What are the required quality controls of a Miris instrument?
There are two required quality controls of the Miris instrument; the check procedure with zero-level adjustment, and a validation of the internal calibration.
The check procedure must be performed at start-up and after cleaning the instrument if continuing analysing samples. By doing a check, and an adjust when this is indicated on the instrument screen, the validity of the internal calibration is ensured by control of, and if necessary adjustment to, the correct zero-level.
As a daily control of the internal calibration, the instrument needs to be validated by analyzing a milk sample (replicate or reference sample) with known composition and compare the results to the established target values.
Do we need to adjust the instrument’s internal calibration after a period of use?
It might be possible that the instrument’s internal calibration needs to be adjusted after a period. To determine if this is necessary, the instrument regularly needs to be controlled by doing the check procedure with zero-level adjustment and a validation of the internal calibration using replicate samples or reference samples. Contact Miris (email@example.com) or your local distributor if your instrument’s internal calibration doesn’t match with the established target values of the control sample.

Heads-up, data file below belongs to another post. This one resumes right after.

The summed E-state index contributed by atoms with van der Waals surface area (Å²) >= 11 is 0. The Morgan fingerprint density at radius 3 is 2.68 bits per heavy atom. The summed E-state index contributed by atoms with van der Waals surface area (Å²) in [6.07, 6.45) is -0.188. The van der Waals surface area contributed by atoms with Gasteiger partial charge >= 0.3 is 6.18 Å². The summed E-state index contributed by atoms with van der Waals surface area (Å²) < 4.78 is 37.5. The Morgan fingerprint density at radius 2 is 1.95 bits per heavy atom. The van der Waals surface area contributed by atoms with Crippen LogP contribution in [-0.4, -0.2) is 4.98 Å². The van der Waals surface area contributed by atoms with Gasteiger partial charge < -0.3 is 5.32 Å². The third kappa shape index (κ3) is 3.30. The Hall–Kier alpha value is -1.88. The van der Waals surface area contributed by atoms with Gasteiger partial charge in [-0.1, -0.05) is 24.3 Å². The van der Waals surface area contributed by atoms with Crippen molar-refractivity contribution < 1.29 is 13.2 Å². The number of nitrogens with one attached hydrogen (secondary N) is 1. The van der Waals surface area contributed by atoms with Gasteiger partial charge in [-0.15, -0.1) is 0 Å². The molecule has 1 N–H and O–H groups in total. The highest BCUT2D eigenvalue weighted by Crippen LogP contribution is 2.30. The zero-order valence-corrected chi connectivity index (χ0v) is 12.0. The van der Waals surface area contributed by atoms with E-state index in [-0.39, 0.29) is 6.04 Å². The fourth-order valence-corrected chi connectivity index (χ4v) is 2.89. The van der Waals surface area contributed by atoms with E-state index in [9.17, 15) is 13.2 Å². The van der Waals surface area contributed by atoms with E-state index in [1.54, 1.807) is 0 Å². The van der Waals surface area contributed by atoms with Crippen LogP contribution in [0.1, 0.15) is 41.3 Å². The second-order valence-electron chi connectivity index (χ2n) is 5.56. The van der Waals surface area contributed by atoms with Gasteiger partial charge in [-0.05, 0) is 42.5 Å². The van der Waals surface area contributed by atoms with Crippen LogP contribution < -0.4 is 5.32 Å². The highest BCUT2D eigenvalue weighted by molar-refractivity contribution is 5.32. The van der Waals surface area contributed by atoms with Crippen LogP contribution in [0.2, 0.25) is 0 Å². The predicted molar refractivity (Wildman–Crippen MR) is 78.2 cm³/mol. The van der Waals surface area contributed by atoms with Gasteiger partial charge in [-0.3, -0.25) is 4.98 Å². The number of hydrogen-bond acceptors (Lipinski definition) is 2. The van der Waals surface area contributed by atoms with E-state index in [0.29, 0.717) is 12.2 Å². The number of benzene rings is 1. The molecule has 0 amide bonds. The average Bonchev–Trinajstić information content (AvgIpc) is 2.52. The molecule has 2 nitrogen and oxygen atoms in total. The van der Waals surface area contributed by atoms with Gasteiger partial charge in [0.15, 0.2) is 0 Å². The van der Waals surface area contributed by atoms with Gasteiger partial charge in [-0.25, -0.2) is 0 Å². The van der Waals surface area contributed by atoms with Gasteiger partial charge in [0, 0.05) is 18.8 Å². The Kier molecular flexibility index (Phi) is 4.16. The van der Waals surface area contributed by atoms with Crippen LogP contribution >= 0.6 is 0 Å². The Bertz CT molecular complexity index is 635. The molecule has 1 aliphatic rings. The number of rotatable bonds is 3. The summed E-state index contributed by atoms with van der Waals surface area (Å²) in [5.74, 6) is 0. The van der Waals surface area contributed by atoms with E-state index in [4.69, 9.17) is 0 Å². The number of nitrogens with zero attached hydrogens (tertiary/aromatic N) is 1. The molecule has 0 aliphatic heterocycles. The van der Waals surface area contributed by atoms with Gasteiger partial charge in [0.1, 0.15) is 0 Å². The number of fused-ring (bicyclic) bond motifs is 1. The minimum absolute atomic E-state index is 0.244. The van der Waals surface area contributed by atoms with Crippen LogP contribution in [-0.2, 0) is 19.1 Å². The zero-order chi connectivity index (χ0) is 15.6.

How do we get samples with known composition to control the instrument’s internal calibration?
Samples to control the instrument’s internal calibration can either be reference samples obtained from Miris, or produced by you as replicate samples. If you produce replicate samples Miris recommends to use standard milk reference methods (Fat – Röse-Gottlieb [ISO 1211], Protein – Kjeldahl [ISO 8968-1]. Carbohydrate content is calculated by difference from total solids – drying oven [ISO 6731]). Milk is a very complex fluid and the best approach is to use an accredited laboratory with personnel experienced in milk analysis.
The instrument shows different results compared to my replicate sample or reference sample control and I can rule out user errors (a non-zero set instrument, air bubbles and bad samples), how can I adjust that?
This must not be done without contacting Miris (firstname.lastname@example.org).
Will the instrument detect air in the sample or if the milk is of poor quality?
Most often yes, a message will appear on the display the meassage ”No energy in the system” or ”Air in the system ”.
How is the instrument’s internal calibration done?
The instrument is calibrated on a set of human milk samples with different contents of fat, protein and carbohydrate. These are analysed with chemical reference methods and the results are used for calculating the instrument’s internal calibration. The internal factory calibration of the HMA is optimized to measure human milk with normal biological variation.